Dancer Thobi Maphanga of The Rickshaw Collective welcomes BRICS delegates to Durban. PICTURE: HARRY LOCK

DURBAN - SOUTH Africa has become China’s largest trading partner in Africa, while China has been the country’s biggest trading partner for nine years, says China’s President Xi Jinping.

“Two-way trade totalled $39.17billion (R525bn) last year - more than 20 times what it was at the start of our diplomatic engagement,” he said.

“Preliminary statistics show that China’s direct investment in South Africa has grown by more than 80 times and exceeded $10.2bn in cumulative terms, creating tens of thousands of jobs for local communities and boosting the South African economy.”

Xi was expected to arrive in Africa yesterday, first making stops in Senegal and Rwanda before jetting in for the 10th BRICS summit in Johannesburg starting on Wednesday.

China is bolstering its diplomatic, trade and investment ties with Africa at a time when the continent does not appear to be part of the US’s agenda.

President Cyril Ramaphosa’s spokesperson, Khusela Diko, said Xi’s visit was important because of the strong historic and economic ties between the two countries.

“This state visit follows the recent re-election of President Xi and the election of President Ramaphosa. There will be a reciprocal state visit just before Focac (the Forum on China-Africa Co-operation) summit in September,” said Diko.

“There are a lot of Chinese companies in South Africa and a lot of South African companies in China.” Touching on the issue of the illicit trade in wildlife, Xi said Chinese volunteers were working with Chinese companies and communities to partner with wildlife conservation organisations.

He said a decade on, BRICS co-operation had achieved “remarkable development and gained growing influence”.

“This year’s summit will be the first held in the second ‘Golden Decade’ of BRICS co-operation. China will go all out to support South Africa in hosting this event,” said Xi.

Meanwhile, South African Trade and Industry Minister Rob Davies said yesterday that this weekend’s business meeting of BRICS states was a crucial element in addressing trade bottlenecks among the five countries and identifying projects for investment.

Davies said the BRICS Business Council’s role in identifying problems and bottlenecks and recommending solutions, as well as identifying intra-BRICS projects for investments and increased exports, could not be overemphasised.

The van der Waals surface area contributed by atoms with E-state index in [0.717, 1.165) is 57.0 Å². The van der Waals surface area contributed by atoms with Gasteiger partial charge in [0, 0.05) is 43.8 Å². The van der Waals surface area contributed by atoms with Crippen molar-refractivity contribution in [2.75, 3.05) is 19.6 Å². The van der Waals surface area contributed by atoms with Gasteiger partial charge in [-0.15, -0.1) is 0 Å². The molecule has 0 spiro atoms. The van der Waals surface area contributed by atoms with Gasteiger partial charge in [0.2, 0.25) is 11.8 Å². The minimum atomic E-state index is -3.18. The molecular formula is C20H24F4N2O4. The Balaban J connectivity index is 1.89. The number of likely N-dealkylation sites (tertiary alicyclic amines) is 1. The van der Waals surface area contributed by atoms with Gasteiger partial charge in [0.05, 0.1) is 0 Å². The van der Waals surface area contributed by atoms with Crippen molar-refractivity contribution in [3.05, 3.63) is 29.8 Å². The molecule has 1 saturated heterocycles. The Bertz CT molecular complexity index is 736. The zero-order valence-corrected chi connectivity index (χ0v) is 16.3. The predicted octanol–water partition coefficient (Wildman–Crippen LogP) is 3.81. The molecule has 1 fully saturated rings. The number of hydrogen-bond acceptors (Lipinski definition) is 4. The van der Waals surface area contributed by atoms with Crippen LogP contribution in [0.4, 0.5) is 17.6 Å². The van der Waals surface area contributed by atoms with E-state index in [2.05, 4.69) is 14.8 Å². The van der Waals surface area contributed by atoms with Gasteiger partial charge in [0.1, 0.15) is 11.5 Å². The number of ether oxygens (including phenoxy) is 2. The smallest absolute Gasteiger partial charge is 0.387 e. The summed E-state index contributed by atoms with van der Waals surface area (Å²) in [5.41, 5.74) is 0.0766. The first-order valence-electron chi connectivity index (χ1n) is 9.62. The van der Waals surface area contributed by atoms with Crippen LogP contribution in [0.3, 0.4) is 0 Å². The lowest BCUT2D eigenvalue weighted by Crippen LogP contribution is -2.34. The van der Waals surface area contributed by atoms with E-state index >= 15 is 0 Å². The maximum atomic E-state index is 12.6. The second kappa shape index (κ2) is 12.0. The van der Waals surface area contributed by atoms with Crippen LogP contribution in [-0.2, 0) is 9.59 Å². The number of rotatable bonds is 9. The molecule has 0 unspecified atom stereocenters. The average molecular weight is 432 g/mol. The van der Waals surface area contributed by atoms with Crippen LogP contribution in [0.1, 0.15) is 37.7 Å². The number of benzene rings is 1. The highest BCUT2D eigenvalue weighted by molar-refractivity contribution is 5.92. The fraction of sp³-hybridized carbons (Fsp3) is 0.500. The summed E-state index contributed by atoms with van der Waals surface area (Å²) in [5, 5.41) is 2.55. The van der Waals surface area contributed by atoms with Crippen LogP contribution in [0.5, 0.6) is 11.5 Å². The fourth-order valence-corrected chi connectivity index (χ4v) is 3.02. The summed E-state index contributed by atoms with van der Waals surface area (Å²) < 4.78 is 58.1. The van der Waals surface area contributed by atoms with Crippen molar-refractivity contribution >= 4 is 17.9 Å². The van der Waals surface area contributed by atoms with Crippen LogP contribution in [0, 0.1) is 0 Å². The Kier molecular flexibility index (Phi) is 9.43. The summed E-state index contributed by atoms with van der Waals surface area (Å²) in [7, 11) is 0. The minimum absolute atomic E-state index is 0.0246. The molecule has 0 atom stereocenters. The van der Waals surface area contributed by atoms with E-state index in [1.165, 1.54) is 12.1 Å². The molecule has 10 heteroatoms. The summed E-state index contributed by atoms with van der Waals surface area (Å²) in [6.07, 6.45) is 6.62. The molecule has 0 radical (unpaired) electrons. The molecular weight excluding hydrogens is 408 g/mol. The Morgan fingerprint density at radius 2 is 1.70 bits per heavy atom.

“The council is a crucial element of the bloc because of the role it plays in promoting business, trade and investment among the business communities of the five countries,” said Davies.

“The council is also mandated to ensure there is regular dialogue between the business communities of the member nations and the governments of the countries.”

Today Davies will address the council’s sixth annual meeting in Durban. Business people from the five countries will use the gathering to exchange ideas on a variety of pertinent issues related to trade promotion, investment, trade in services, the development aspects of e-commerce, intellectual property rights, and small and medium enterprises, among others.

The meeting is a build-up to the BRICS summit.

While the delegates were still in Durban, it was important that the city put its best foot forward, said Musa Makhunga, the president of the Durban Chamber of Commerce. “This is an opportunity to showcase what Durban has to offer,” he said.

Over the past week flags representing each BRICS nation flew along the M4 near the new Nelson Mandela and Albertina Sisulu statues, welcoming tourists who had arrived in Durban for the meeting.

Makhunga added: “This can result in long-term exposure especially for hospitality, accommodation, restaurants, catering and retail. Hosting special-interest events during international events like this can create great publicity and be an incredible advertisement for businesses and the city.”

Police spokesperson Brigadier Jay Naicker said all delegates were given “top priority” by the organisers of each event and police planned accordingly, taking into account every eventuality.

Brian Dube of the State Security Agency said security measures for the BRICS summit were co-ordinated nationwide through the National Joint Operational and Intelligence Structure. - Additional reporting: African News Agency (ANA)

SUNDAY TRIBUNE